What changes have you noticed due to the coronavirus crisis?

“For us as a company, a lot has changed in the past few weeks. Right now there are only four or five people actually in the office; everyone else is working from home. That works fine – we call and Skype a lot. The biggest challenge for us is to respond quickly in the case of an urgent shipment or problem, because that has become a bit more complicated. We need to find out which border crossings are likely to experience delays, and which companies are still operating and which have shut down. After all, we can ship goods, but there also needs to be somebody to receive them. And that can be a problem sometimes, because the coronavirus crisis means that a lot of employees are off sick at the delivery addresses, or in some cases the recipient locations are closed by order of the government. Freight is still allowed through despite restrictions on cross-border movement, but extra checks regularly lead to substantial queues that can last hours and sometimes even days! That was very disruptive at first, but the situation is beginning to normalize again now.”

Robert continues: “Communication remains challenging, though, because drivers are no longer allowed access everywhere, for example, which means longer delays. We monitor everything closely and take swift action if anything looks like it might go wrong. In terms of our customers, for some of them it’s still business as usual whereas the crisis is really causing problems for others. That differs greatly per industry. In some cases panic-buying has played a role, and other sectors are facing a sizeable reduction in transport capacity. For April we’re already seeing a decline in volumes among a number of our customers but, once again, there are huge variations between product groups.”

Looking to the future, what do you expect? How will the ‘Great Lockdown’ change the face of the logistics sector?

“It’s difficult to make any predictions about the next four to eight weeks. I personally think that things will be quieter for the next few weeks, and then let’s hope that it will slowly start to pick up again after that. Parts of China are gradually starting to resume operations, and Austria plans to ease the restrictions. Even Spain has eased some restrictions now. But it will still take some time before the big factories are up and running again and the retail sector regains its momentum.”

Plus there is another challenge, according to Robert: “How many people already have immunity? And how long will it take until a vaccine is available for everyone? I think we’ll continue to feel the effects of this for a long time. The ‘1.5 metre economy’ could well become the new normal, and that will pose a considerable challenge for a lot of businesses. In my opinion, one lasting change will result from many companies in Europe now realizing just how vulnerable their supply chain is as soon as a country like China comes to a standstill. They will conclude that it makes more sense to source some products closer to home. There were already some initial signs of that ‘redundancy’ trend. Now, I really do expect companies to buy more goods within Europe itself or to take a different view of inventory levels.”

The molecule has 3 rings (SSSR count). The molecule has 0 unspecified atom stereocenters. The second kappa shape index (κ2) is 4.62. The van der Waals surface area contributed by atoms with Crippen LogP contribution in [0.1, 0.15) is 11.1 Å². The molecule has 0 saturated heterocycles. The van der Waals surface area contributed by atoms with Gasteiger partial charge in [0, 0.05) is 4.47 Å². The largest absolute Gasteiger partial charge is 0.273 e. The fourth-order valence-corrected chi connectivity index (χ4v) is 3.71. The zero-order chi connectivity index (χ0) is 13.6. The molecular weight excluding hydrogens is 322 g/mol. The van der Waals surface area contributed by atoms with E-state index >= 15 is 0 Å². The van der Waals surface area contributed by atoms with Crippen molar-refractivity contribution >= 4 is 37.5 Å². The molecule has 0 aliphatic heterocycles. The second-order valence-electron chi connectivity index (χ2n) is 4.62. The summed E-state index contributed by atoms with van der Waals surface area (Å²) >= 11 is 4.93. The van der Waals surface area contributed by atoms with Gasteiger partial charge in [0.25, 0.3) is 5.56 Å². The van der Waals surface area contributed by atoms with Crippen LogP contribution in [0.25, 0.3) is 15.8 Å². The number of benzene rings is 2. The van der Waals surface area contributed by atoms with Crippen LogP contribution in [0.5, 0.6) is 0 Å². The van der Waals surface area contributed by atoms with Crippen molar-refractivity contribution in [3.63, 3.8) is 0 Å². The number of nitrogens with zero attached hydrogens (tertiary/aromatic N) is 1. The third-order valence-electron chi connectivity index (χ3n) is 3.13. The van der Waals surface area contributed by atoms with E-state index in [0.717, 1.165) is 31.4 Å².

Logistics in these times of coronavirus – the importance of pulling together

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The coronavirus pandemic seems to be leading to ever-more chaos, uncertainty and stringent measures. Both in Europe and elsewhere around the world, nations are doing everything they can to stop the exponential rise in the number of cases. No one knows for sure how long this will take, but it could be a matter of months rather than weeks. This is a period in which our resilience and patience are being severely tested, as well as a period of previously unthinkable measures and also solutions. DSM has started producing hand sanitizing gel, local authorities are relaxing the rules on delivery windows, and carriers specialized in fresh-cut flowers are lending a hand to replenish supermarkets. These are just some examples of countless heart-warming supply chain initiatives in which organizations are helping each other to get the right goods to the right destinations. As IDS, we’re happy to do our bit too.  

We’re doing everything in our power to keep our customers’ supply chains up and running. The health of our employees, customers and suppliers is our top priority, of course. Freight transport is sometimes still possible in the regions where general travel restrictions are in place, but the situation is changing day by day and drivers often face extra border checks and delays. Therefore, we are in continuous contact with our suppliers to enrich the tracking & tracing information. As soon as we hear of new measures implemented by recipients to protect their own employees, we communicate them throughout the chain to avoid any nasty surprises.